Let’s Put the Horse Before the Cart!


Before exploring progress monitoring and interventions, we must put the horse before the cart. That is, we must first look at Response to Intervention or what the N.H. Department of Education calls Response to Instruction.  In this post, we will briefly explore RTI’s history and New Hampshire’s RTI framework (frameworks vary slightly state-to-state).

A Little RTI History: 

The RTI practice stemmed from Individuals with Disabilities Education Act (IDEA). This law was passed in 1997 to ensure schools were held accountable and that academic progress was occurring. In 2004, IDEA was reauthorized to further the push for results in students progress and increase funding (5% to 15%). Also, individuals are now able to qualify for Special Education by their response to interventions. In the past, students would qualify for Special Education “based on the discrepancy between academic achievement and intellectual ability” (Buffum, Mattos, Weber, 18) Thus, educators use a framework to closely observe students struggling and provide interventions prior to referral (Buffman, Mattos, Webber, 2008).

What is RTI?

Response to Intervention is a practice used to ensure two aspects of teaching:

1. High-quality instruction and interventions meet the needs of learners.

2. Rate of academic growth and levels of performance is used to guide instructional decisions (Buffman, Mattos, Webber, 14).

The RTI framework is based on a three tier model.


Figure 3. http://education.nh.gov/innovations/rti/documents/framework.pdf

A Brief Look at the 3 Tiers:

As seen in the above figure, New Hampshire’s Response to Instruction (RTI) triangle has 3 tiers.

Tier I includes:

– Core instruction and universal interventions for all students.

– Universal interventions include flexible grouping, learning centers, scaffolding, peer tutoring, enrichment or extensions, differentiation, reteaching, and additional practice (Integrated Instructional Framework for Transformation: NH Response to Instruction Model for Implementation, p. 10).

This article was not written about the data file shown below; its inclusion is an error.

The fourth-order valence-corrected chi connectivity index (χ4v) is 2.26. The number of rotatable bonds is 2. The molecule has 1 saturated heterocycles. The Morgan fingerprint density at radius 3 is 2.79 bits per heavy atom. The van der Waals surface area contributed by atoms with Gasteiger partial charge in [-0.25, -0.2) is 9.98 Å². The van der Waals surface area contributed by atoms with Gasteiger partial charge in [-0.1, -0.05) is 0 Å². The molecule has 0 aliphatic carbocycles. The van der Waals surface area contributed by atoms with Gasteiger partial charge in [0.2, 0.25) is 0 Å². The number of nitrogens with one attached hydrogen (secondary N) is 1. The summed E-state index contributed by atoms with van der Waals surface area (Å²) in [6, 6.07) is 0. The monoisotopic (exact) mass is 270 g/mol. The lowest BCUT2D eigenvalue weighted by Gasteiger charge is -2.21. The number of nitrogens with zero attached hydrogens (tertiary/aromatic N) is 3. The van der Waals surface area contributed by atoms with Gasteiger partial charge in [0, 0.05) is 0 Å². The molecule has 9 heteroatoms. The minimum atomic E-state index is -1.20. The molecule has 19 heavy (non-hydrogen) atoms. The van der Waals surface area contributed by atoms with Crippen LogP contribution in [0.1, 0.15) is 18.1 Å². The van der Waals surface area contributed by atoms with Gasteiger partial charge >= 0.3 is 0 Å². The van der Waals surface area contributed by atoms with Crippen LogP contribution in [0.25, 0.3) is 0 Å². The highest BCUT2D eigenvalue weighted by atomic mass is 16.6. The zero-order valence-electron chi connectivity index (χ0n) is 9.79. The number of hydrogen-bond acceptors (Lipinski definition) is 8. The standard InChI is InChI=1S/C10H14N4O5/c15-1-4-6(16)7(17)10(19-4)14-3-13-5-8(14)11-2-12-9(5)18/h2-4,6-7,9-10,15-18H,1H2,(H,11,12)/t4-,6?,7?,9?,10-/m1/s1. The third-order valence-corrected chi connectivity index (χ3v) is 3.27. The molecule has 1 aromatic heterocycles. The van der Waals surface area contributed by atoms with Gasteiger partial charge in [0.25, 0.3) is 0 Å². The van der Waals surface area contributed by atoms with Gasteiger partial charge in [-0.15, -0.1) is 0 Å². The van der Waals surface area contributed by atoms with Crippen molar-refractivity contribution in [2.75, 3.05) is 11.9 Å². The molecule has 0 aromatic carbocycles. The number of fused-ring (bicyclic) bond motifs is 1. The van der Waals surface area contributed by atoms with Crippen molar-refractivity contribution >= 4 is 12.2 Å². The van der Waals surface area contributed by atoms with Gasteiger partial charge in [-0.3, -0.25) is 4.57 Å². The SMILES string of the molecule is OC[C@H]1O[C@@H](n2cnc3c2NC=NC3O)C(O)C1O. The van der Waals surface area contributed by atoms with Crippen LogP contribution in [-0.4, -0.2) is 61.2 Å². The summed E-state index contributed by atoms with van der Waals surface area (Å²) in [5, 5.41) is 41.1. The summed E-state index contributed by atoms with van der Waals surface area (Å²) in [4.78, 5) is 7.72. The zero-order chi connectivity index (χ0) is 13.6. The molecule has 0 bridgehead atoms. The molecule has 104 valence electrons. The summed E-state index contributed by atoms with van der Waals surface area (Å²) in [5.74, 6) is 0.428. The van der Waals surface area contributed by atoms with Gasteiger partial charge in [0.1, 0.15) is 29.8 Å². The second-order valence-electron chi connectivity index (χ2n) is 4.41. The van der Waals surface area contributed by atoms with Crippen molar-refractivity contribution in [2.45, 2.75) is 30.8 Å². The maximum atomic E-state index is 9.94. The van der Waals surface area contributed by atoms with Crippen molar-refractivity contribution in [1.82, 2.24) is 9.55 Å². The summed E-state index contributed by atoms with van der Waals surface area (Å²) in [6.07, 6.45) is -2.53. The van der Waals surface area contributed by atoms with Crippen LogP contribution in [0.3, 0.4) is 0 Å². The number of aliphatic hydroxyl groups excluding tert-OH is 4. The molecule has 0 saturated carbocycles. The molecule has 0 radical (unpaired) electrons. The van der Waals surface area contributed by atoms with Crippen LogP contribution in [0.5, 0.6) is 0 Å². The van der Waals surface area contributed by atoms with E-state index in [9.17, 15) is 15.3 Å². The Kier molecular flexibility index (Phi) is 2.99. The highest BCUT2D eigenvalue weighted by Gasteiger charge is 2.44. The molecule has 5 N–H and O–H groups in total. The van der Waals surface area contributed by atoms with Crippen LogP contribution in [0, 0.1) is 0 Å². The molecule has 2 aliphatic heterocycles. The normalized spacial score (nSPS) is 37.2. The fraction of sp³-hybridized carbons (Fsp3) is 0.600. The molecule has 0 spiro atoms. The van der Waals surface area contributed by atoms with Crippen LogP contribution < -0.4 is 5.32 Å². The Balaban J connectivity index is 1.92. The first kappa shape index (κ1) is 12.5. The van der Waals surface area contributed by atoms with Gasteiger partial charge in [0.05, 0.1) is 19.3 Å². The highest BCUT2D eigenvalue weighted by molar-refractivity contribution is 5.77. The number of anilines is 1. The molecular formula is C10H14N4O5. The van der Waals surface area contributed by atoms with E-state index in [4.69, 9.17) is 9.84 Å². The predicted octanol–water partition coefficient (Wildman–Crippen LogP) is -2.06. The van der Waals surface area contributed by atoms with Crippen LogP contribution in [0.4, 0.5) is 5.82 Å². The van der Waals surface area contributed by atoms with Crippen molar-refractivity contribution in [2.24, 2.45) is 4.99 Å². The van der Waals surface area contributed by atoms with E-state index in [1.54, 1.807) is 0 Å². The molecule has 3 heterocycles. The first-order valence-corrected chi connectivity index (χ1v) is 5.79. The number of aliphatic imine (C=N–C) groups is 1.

– Universal screening for all to identify at-risk students and those who surpass benchmarks.

Tier II  includes:

– Additional explicit and systematic instruction aligned with Tier I core instruction.

– Targeted skill instruction to students not making adequate growth or meeting benchmarks.

– Interventions that are differentiated and scaffolded based on student’s targeted skill.

– Progress monitoring to track growth, level of performance and effectiveness of intervention/instruction.

– Instruction that is provided by highly qualified staff

Tier III includes:

– Instruction for students with severe academic needs and students who have not made adequate growth at Tier II.

– Instruction that is systematic, more intensive and closely aligned with student’s needs.

– Frequent progress monitoring to track growth, level of performance and effectiveness of intervention/instruction.

– Instruction provided is delivered by highly trained staff.

In conclusion, Tier 1 provides instruction for all students. As universal screening data is analyzed, slow-to-respond or non-responsive students receive more intensive and individualized interventions/instruction based on targeted skills. After analysis of progress monitoring data of Tier II students, a small percentage may need more intensive Tier III instruction due to persistent and sever academic needs.

Now that we have put the horse before the cart, we can explore interventions and progress monitoring in future blog posts.

Please feel free to post thoughts and questions pertaining to the tiers of RTI.


A. Buffum, M. Mattos & C. Webber. Pyramid Response to Intervention. Bloomington, IN: Solution Tree, 2008, Print.

New Hampshire Department of Education. Integrated Instructional Framework for Transformation: NH Response to Instruction Model for Implementation. September 2013.  Web. February 8, 2015. (http://education.nh.gov/innovations/rti/documents/framework.pdf).


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